The University of Denver released a study this week that showed that without tax increases, the Colorado state budget will not be able to pay for anything but Health Care, Prisons and K-12 education by 2025. That scenario is based on the study seeing our overall economic picture as a state in far worse shape than previously expected.
I don’t know much about the experts who did the study at the University of Denver, but I trust a school with their history and tradition to handle a study like this with the customary balance and expertise. So I don’t think these claims would be made in haste or with unjustified drama.
With all that being said, announcing that tax increases are needed is the easy part. The hard part comes now as elected state leaders ponder exactly how to go about taking the study’s advice.
Coloradans are generally a reasonable bunch of voters. As a community, we like being unpredictable, independent and thoughtful. So getting a tax increase passed in Colorado is not an impossible task. However, to be successful, especially in this economy, the request must be carried out with the greatest amount of political acumen possible.
Coloradans will support a tax increase if they can be told, and more importantly, believe where the money is going. Colorado voters do not like signing a blank check. Blank checks are what helped get the Taxpayer Bill of Rights passed in the first place.
Voters will also get behind a tax increase that appears to have at least some balance of support. If there are not at least a few members of each party that can get on board, it’s likely that almost any idea will seem partisan and unbalanced.
Most of this analysis is pretty basic and most Colorado voters already know these qualifications. The more important question to answer at this point is that can any tax increase question meet these qualifications in our current political scenario.
In a word, no.
First of all, the majority of voters in Colorado, in this economy, may not see more revenues as the option for state government since it is not an option for them. Families who are struggling to make ends meet can’t simply get more revenue. Even if they don’t like it, they need to cut spending. It will be extremely difficult to convince families that can’t increase their own revenue to voluntarily raise the state’s revenue.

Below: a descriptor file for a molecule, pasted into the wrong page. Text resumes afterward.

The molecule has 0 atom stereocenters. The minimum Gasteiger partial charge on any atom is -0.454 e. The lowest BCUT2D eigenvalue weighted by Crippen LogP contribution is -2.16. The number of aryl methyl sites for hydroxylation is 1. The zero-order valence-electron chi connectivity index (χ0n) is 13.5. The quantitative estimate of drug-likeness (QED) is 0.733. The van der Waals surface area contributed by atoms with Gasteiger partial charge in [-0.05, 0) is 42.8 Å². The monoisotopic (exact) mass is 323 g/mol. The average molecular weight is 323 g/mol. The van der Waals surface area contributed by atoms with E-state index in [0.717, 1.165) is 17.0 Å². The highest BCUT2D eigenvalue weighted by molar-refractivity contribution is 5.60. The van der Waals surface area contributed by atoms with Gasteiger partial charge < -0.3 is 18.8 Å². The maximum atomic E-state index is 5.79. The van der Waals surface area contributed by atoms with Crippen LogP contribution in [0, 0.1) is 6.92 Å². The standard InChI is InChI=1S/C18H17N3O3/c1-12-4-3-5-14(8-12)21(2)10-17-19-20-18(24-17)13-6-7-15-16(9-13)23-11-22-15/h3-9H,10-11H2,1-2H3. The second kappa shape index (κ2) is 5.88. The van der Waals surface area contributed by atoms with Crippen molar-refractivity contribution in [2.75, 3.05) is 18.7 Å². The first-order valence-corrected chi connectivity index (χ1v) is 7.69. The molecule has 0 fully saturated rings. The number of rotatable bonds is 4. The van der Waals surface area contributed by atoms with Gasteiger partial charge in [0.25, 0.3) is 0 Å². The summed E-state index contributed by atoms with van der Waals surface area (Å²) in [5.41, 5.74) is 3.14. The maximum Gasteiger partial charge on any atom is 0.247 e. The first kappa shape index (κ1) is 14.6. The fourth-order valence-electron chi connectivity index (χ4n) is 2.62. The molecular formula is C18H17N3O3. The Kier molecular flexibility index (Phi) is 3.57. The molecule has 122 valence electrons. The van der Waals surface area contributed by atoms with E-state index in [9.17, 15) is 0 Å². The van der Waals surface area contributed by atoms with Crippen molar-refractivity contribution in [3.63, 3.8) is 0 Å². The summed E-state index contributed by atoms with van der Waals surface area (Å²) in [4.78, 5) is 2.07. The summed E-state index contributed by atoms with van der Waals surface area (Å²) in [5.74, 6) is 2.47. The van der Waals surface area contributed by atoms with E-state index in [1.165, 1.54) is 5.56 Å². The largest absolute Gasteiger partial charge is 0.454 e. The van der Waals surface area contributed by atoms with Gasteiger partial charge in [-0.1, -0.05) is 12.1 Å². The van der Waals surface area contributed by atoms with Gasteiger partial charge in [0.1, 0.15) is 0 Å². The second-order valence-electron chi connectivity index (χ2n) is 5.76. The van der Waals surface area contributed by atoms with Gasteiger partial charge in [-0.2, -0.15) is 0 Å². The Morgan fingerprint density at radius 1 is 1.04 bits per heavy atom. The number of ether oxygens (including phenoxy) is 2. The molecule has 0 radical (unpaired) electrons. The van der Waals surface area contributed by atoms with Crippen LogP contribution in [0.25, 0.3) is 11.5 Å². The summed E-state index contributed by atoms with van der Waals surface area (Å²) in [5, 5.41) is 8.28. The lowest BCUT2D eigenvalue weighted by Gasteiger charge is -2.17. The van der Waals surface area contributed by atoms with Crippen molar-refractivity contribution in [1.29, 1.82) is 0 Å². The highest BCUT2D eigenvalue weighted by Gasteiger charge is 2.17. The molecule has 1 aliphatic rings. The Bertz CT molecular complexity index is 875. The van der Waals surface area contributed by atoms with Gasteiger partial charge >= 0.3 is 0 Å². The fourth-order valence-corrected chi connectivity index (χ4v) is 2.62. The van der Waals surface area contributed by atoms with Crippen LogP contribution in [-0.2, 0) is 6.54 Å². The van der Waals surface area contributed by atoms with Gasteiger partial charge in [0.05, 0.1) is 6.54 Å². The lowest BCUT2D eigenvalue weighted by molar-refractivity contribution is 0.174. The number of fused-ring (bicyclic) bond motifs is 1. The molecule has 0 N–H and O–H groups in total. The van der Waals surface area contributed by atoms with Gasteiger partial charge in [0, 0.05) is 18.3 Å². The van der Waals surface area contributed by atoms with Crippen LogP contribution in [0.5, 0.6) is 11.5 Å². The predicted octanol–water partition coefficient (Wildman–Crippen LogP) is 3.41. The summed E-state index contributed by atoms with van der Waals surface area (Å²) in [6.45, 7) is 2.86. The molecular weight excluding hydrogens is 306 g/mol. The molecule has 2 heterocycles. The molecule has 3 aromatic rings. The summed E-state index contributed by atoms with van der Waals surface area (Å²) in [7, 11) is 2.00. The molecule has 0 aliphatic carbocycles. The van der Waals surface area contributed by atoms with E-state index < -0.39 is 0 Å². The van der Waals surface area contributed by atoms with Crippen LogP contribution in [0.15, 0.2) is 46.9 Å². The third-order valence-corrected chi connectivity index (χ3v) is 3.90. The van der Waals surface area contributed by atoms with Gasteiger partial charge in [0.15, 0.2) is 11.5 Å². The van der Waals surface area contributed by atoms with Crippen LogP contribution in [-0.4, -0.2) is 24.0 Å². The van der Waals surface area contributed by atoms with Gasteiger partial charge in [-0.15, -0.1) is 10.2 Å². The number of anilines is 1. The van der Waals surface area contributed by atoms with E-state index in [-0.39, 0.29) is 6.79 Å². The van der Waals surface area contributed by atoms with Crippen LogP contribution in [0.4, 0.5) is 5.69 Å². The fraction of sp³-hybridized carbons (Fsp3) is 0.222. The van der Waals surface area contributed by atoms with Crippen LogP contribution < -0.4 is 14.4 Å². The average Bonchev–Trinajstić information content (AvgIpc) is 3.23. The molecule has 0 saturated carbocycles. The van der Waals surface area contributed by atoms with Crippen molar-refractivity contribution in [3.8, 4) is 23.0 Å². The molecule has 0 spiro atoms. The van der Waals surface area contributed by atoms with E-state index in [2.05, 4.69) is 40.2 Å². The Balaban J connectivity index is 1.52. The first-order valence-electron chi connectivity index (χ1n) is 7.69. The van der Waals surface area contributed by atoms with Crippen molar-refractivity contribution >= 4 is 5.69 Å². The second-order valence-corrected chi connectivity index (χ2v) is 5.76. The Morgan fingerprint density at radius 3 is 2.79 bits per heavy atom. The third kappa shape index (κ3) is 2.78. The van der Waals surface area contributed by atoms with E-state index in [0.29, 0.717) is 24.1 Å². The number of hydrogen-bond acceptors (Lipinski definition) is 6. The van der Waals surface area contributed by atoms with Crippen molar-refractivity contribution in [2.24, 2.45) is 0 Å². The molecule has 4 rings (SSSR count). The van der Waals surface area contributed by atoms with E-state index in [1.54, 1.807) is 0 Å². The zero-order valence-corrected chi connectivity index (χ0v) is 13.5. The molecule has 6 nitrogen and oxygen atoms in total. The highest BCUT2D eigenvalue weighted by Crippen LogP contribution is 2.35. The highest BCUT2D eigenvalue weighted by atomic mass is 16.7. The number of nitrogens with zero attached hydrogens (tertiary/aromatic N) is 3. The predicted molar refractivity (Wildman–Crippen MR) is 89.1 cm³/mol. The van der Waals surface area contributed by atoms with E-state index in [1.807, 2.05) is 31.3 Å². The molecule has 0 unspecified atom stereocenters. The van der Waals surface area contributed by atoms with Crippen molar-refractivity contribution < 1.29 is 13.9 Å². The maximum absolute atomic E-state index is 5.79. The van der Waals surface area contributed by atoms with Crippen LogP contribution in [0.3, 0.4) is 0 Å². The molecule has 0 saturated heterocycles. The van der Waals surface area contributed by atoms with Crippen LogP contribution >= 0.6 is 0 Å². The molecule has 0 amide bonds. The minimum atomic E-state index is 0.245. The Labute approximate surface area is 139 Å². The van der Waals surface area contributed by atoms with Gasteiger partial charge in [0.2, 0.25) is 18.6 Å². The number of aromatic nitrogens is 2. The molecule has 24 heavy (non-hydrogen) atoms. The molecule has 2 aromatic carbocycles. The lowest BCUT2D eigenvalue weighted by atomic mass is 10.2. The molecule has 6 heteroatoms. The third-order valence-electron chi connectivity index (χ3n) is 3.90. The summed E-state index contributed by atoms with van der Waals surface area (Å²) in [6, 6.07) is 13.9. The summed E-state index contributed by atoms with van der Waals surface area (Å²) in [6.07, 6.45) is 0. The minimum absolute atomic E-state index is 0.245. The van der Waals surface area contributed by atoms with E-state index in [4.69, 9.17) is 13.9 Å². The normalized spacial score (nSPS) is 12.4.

Secondly, finding that magical political balance that was found during the Referendum C ballot fight is not possible with current Republican leadership. Moderate Republicans have taken a back seat in power in today’s Colorado GOP. Republicans like Bill Owens and Norma Anderson are gone, and in their place are either Republicans that rode to power with support from the Tea Party, or somewhat moderate Republicans that are smart enough to not want to tick Tea Party loyalists off at this time.
Finally, while Colorado’s budget is by definition a state issue, government spending is a national issue. It’s hard for most voters right now to really separate their point of views on spending locally from spending nationally. And while Colorado’s elected leaders can point to much greater efficiency in spending in Colorado compared to the spending on the federal level, if voters are angry at federal level spending, it’s hard to support state government spending.
The researchers at the University of Denver may very well be right on the money about their prognostications about Colorado’s grievous budget situation. However, their advice will likely lay fallow until another panel of college experts are summoned to figure out how to successfully sell this to voters.
About The Blogger
- Dominic Dezzutti, producer of the Colorado Decides debate series, a co-production of CBS4 and Colorado Public Television, looks at the local and national political scene in his CBSDenver.com blog. Read new entries here every Monday, Wednesday and Friday. Dezzutti writes about federal, state and local matters and how our elected leaders are handling the issues important to Colorado. Dezzutti also produces the Emmy winning Colorado Inside Out, hosted by Raj Chohan, on Colorado Public Television.